The question exists: What has prevented nation's leading consultants and group purchasing organizations from assisting their client/members with realizing such substantial reductions in their non-payroll expenditures?
The answer is simple: The inability to create a culture of change acceptability and a standardized model to deliver it. Until now, service providers (consulting firms and group purchasing organizations) have offered an array of "me too" concepts intended to improve the outcomes for healthcare provider organizations. While most firms offer "people and change" services within their human capital practices, none of these offerings are "set apart" from others attempting to meet the critical needs of healthcare providers.
The Center has designed replicable processes to enable service providers to differentiate themselves from their competitors and, through the protection afforded by intellectual property rights, dominate the segment of the industry relative to "people and change."
In addition to the operating mechanisms essential for change acceptability and the various concepts for leadership and team dynamics outlined in the Business Services section of this web site, the "Strategic Initiatives in Healthcare�" offered by The Center also include the following services:
Resource Maximization®, a comprehensive array of tools and training material that delivers the next generation of the healthcare application of value analysis, operating mechanisms designed to reduce employee turnover (critical to enhance quality and patient satisfaction), as well as models that utilize open business modeling to develop highly effective shared services.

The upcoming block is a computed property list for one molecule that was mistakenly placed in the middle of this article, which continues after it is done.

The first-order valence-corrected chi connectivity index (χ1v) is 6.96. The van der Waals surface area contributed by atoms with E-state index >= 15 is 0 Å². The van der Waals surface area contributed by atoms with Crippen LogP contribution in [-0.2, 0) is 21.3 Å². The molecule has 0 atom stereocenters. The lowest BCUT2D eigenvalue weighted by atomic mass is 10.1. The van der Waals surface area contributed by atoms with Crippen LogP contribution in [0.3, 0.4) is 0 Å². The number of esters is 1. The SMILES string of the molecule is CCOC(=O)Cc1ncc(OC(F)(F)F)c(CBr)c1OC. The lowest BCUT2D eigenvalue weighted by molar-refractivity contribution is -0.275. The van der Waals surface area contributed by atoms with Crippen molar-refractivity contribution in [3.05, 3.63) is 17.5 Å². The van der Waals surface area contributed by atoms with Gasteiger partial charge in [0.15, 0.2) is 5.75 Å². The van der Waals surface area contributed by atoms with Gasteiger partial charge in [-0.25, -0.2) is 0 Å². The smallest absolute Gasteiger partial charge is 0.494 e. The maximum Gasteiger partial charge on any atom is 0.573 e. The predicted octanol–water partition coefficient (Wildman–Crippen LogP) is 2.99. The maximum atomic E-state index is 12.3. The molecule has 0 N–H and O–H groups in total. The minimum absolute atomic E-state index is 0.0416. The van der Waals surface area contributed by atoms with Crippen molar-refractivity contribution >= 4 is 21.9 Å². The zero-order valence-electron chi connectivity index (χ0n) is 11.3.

Resource Maximization Coordinator� provides healthcare organizations with the explicit methodologies to create a culture of change acceptability and to provide access to resident staff from the service providers to manage the ongoing process. The position of Resource Maximization Coordinator® has been created to ensure healthcare providers will have access to individuals with the skills and knowledge necessary to manage the processes necessary to reduce the 53 - 57% of every dollar expended for non-payroll purposes. As providers move into uncharted waters regarding transparency for cost and quality metrics, their ability to reduce expenditures falls into only two categories; i.e. salaries and benefits or all other expenditures. Obviously, everyone from the members of the board of directors to the employees in all operating departments will need to reduce non-payroll expenditures further than current methods allow.
Consumption and Utilization Analysis�, a statistical, information technology-driven service and data solution that brings current lean methodologies into a new dimension to reduce waste and abuse of products and services. It is a tool designed to drive change management services while realizing substantial savings for the client. This service is a software based data solution that is available through The Center (patent pending).
The following documents provide overview and insight into The Center's capabilities and observations as they apply to the healthcare industry: